The number of eligible Americans undergoing HIV testing remains low, around 59%, despite US Centers for Disease Control and Prevention (CDC) recommendations for routine screening on an opt-out basis, according to study results from an article published in Public Health Reports.1

Undiagnosed HIV remains a major public health concern, with approximately 15% of infected people unaware of their diagnosis, according to the CDC.2 To help improve the rate of screening and acceptance of HIV testing on an opt-out basis, the researchers recommend addressing health system- and patient-related factors. The results of the study “suggest that outpatient settings are settings in which an opt-out HIV screening approach should be integrated into routine medical care,” they wrote.  

To look at acceptance rates, the researchers searched online databases for studies published between January 1, 2006, and December 31, 2018, that reported opt-out HIV screening programs in outpatient settings in the United States. Studies were excluded if they reported opt-in or other types of HIV testing and if they were conducted in inpatient settings, emergency departments, antenatal settings, jails, or prisons.

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Data were collected on the percentage of persons who were offered HIV testing, the percentage of persons who accepted the test, and the percentage of new HIV diagnoses among persons tested.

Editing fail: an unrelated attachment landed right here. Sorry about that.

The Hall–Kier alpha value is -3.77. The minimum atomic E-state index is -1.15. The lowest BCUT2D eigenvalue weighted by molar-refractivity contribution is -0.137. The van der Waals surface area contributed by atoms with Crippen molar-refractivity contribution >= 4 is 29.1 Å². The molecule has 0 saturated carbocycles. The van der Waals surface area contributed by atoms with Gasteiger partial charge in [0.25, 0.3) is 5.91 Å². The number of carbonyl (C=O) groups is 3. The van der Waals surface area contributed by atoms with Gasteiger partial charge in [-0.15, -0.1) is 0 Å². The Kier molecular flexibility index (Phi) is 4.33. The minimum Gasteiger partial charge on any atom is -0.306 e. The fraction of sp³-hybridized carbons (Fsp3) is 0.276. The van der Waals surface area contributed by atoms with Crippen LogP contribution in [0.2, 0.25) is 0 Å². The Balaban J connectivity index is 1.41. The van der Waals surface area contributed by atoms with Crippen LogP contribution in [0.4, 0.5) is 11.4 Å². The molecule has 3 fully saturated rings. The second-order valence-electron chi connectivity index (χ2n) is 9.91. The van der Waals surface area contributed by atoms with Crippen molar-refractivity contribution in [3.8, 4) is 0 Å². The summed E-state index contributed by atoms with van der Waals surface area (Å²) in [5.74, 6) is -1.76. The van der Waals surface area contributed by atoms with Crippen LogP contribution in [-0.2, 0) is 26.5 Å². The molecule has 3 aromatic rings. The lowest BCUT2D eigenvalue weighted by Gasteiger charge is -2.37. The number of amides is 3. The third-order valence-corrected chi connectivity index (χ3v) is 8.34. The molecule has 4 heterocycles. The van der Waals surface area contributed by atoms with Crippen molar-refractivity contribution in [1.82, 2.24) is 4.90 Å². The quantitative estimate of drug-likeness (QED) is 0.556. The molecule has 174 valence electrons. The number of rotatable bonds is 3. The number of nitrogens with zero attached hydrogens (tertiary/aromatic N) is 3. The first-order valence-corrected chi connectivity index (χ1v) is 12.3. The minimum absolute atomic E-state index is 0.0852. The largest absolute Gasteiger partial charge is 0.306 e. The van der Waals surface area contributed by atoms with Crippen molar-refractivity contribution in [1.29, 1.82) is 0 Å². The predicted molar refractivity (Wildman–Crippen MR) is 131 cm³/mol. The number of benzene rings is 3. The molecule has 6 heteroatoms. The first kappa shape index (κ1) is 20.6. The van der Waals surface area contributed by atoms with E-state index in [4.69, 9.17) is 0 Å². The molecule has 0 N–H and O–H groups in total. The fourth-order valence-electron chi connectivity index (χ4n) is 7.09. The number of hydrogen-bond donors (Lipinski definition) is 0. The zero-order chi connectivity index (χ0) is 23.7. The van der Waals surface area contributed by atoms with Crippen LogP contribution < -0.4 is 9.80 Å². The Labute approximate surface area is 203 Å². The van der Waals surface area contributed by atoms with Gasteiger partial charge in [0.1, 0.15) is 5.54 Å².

The final analysis included 14 studies. Of these, 8 reported the number of people eligible for HIV screening. Among the 8 studies, the percentage of eligible patients offered HIV testing varied widely — from 27.5% to 100% — for an overall percentage of 71.4% of the people eligible for HIV screening offered testing on an opt-out basis.

All 14 studies reported data on the number of persons who accepted testing; the results also found a wide variation in studies from 16.9% to 96.3%, for a weighted 58.7% of persons who accepted testing.

Finally, a total of 9 studies reported data on new HIV diagnoses. A weighted 0.18% of persons tested were found to have a new HIV diagnosis. The highest percentage of new HIV infections was among adolescents and young adults aged 13 to 23 years (0.26%); most of the new cases (73 of 88) were among African American people.

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Further analysis found a total of 6 studies that reported reasons for opting out of HIV screening. Patients most frequently cited that they did not receive screening because they perceived their risk of having HIV as low. This reason was followed by having had a previous HIV test, not having enough time for testing or to wait for test results, privacy concerns, fear of needles, not expecting an HIV test, cost, and not wanting to know their HIV status.

“The rates of offering and accepting an HIV test on an opt-out basis in outpatient settings could be improved by addressing health system and patient-related factors,” the authors concluded. “The percentage of new HIV diagnoses suggests the need for strengthening the implementation of opt-out HIV screening in these settings.”


1. Gebrezgi MT, Mauck DE, Sheehan DM, et al. Acceptance of opt-out HIV screening in outpatient settings in the United States: a systematic review and meta-analysis. Public Health Rep. 2019;134(5):484-492. 

2. Centers for Disease Control and Prevention. HIV: Basic Statistics. Updated August 6, 2019. Accessed October 28. 2019.